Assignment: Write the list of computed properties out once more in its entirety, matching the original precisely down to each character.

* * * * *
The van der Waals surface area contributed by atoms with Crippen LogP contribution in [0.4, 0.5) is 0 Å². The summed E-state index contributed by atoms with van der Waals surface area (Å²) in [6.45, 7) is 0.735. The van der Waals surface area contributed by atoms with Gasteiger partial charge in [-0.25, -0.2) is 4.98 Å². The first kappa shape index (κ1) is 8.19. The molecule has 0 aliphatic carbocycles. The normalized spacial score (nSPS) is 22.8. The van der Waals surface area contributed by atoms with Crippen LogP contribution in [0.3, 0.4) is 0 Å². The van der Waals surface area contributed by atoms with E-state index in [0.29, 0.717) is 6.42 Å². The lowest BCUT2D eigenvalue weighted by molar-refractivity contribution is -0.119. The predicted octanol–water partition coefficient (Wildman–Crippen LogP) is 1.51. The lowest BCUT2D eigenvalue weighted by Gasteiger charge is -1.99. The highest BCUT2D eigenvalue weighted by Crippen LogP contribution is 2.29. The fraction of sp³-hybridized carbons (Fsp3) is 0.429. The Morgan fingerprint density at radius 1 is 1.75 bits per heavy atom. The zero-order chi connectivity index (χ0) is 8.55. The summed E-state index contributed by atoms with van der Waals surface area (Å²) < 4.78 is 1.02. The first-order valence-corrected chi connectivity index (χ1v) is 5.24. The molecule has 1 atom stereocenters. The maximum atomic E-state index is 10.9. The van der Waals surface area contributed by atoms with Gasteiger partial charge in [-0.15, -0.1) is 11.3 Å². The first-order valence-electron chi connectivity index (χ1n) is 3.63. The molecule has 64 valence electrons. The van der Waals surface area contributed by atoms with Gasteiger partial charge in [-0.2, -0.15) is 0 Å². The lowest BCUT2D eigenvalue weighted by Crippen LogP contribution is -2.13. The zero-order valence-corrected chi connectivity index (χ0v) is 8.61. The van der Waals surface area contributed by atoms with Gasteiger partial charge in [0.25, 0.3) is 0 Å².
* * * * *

The van der Waals surface area contributed by atoms with Crippen LogP contribution in [0.4, 0.5) is 0 Å². The summed E-state index contributed by atoms with van der Waals surface area (Å²) in [6.45, 7) is 0.735. The van der Waals surface area contributed by atoms with Gasteiger partial charge in [-0.25, -0.2) is 4.98 Å². The first kappa shape index (κ1) is 8.19. The molecule has 0 aliphatic carbocycles. The normalized spacial score (nSPS) is 22.8. The van der Waals surface area contributed by atoms with Crippen LogP contribution in [0.3, 0.4) is 0 Å². The van der Waals surface area contributed by atoms with E-state index in [0.29, 0.717) is 6.42 Å². The lowest BCUT2D eigenvalue weighted by molar-refractivity contribution is -0.119. The predicted octanol–water partition coefficient (Wildman–Crippen LogP) is 1.51. The lowest BCUT2D eigenvalue weighted by Gasteiger charge is -1.99. The highest BCUT2D eigenvalue weighted by Crippen LogP contribution is 2.29. The fraction of sp³-hybridized carbons (Fsp3) is 0.429. The Morgan fingerprint density at radius 1 is 1.75 bits per heavy atom. The zero-order chi connectivity index (χ0) is 8.55. The summed E-state index contributed by atoms with van der Waals surface area (Å²) < 4.78 is 1.02. The first-order valence-corrected chi connectivity index (χ1v) is 5.24. The molecule has 1 atom stereocenters. The maximum atomic E-state index is 10.9. The van der Waals surface area contributed by atoms with Gasteiger partial charge in [-0.15, -0.1) is 11.3 Å². The first-order valence-electron chi connectivity index (χ1n) is 3.63. The molecule has 64 valence electrons. The van der Waals surface area contributed by atoms with Gasteiger partial charge in [-0.2, -0.15) is 0 Å². The lowest BCUT2D eigenvalue weighted by Crippen LogP contribution is -2.13. The zero-order valence-corrected chi connectivity index (χ0v) is 8.61. The van der Waals surface area contributed by atoms with Gasteiger partial charge in [0.25, 0.3) is 0 Å².